Second Chance Summer, by Morgan Matson

second chanceTaylor has a history of running away when things get tough, but she can’t run away from the terrible news her father just received: stage 4 cancer, too late to treat, less than four months to live. Her parents decide to take the family to their summer lake house for the first time in years, where Taylor will not only face her dad’s decline, but the mess with ex-friends that she left the last time she was there.

This book tore me apart. I didn’t expect it to. At first it started out as a fairly typical coming-of-age-with-tragic-twist sort of idea. Taylor’s past with her old friends was revealed slowly, in flashbacks, for a good bit of the book, which seemed to drag out the suspense needlessly, and I got a little bored with that particularly part of the plotline. However, after about a third of the book, I started getting really involved with the story. I came to like Taylor, her family, and her friends. And more importantly, as her dad’s health got worse and worse, I began to really feel the pain the family went through.

It wasn’t just Taylor’s pain. She was the narrator, but I found myself seeing the people around her even more than her. I’m not sure if the author grew up with a ballet dancer or not, but I did, and I have to say that she got Taylor’s little sister, Gelsey, just perfect. I was cracking up every time I came across Gelsey throwing her leg up on the porch, for example, doing practices while her older brother paced around her, avoiding getting kicked. My younger sister was always doing little ballet moves, from sitting in a splits while watching a movie (“It’s comfortable!”) to throwing her legs up while she did dishes to doing body-contorting stretches everywhere we went, and Gelsey was exactly the same. That detail helped to make the book more personal to me, made it closer to my life. Then, whenever I saw what Taylor’s mom was going through, her husband slowly slipping away, the book was brought home to me in another way, and I found myself trying to avoid the “what if” thought with regards to Jason and my own three kids. I thought of the slow way my grandfather died a few years back, and how my cousins are now without a mom after she lost a long battle with her heart a couple years ago. I thought about how my parents and Jason’s parents are getting older. And so on.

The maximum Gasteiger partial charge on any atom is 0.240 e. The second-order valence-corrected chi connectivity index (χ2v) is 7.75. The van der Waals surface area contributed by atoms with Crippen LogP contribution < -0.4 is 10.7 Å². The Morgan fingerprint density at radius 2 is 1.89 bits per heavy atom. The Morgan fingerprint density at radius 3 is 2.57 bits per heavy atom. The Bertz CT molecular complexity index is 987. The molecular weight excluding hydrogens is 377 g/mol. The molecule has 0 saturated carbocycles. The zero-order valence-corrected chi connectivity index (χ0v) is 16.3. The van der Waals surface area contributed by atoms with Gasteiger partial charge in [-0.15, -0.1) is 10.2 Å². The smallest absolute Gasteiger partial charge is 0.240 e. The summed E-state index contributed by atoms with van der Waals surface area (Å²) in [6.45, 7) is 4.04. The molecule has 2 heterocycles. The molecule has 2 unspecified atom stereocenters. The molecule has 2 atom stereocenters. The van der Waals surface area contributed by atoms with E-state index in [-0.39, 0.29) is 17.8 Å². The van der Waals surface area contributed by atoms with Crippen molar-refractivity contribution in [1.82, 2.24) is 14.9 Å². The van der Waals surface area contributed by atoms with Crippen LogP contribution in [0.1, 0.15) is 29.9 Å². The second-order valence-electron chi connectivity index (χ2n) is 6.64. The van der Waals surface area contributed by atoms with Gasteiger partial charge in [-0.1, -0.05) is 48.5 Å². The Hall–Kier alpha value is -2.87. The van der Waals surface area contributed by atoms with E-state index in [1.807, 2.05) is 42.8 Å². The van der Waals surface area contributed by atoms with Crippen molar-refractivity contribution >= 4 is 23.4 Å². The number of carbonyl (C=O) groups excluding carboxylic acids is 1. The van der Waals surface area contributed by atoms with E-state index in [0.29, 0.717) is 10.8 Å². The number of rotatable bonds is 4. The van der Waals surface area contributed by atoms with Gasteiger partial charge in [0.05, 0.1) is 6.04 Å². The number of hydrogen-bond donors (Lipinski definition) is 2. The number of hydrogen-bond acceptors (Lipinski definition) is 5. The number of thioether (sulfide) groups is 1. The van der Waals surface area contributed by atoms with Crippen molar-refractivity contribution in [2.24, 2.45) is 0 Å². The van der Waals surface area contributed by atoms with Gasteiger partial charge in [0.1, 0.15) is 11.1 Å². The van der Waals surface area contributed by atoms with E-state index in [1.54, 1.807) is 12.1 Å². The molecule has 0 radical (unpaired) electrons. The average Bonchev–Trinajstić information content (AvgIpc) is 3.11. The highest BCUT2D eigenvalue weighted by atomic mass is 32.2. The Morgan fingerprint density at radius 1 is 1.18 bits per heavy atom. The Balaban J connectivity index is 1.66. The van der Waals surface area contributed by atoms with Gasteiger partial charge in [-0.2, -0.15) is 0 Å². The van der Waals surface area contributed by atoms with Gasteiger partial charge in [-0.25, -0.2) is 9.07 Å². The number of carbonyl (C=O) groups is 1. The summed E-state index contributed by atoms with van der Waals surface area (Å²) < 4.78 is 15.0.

Normally, I am fairly good at shielding myself from thoughts of death. I have a tendency to morbidly obsess if I don’t wall myself up. I can feel sad when characters in books die, and sometimes I even cry about it. But this book did more than just make me cry. It got under my skin. It made me wish I hadn’t taken so many moments with the people I love for granted. It made me miss my kids, who are spending a couple nights with their grandma. It made me want to get off the couch and go hug Jason tightly, and tell him sorry for any time that I took him for granted or got mad at him for stupid silly reasons. It made me realize what is sometimes easy to forget when you’re just trying to get through life day by day – I am so lucky to have such a wonderful family and all this love around me.

And then, last night, it infected my dreams, and I spent the entire night dreaming over and over that I was about to die, and was having to say good bye to all the people I love, especially my kids, trying not to think about all the things I would miss seeing, and all the times they wouldn’t have a mom around to take care of them. I kept waking up crying, and I can’t hold back tears even as I’m writing this all down.

Like I said, this book really tore me up. It may have started out feeling like a million books I’ve read before, but in the end, it wasn’t typical at all, and it touched me in a way I can’t remember any book touching me for a really, really long time now. That’s all.

About Amanda

Agender empty-nester filling my time with cats, books, fitness, and photography. She/they.
This entry was posted in 2012, Prose, Young Adult and tagged , . Bookmark the permalink.

1 Response to Second Chance Summer, by Morgan Matson

  1. Pingback: Since You’ve Been Gone, by Morgan Matson | The Zen Leaf

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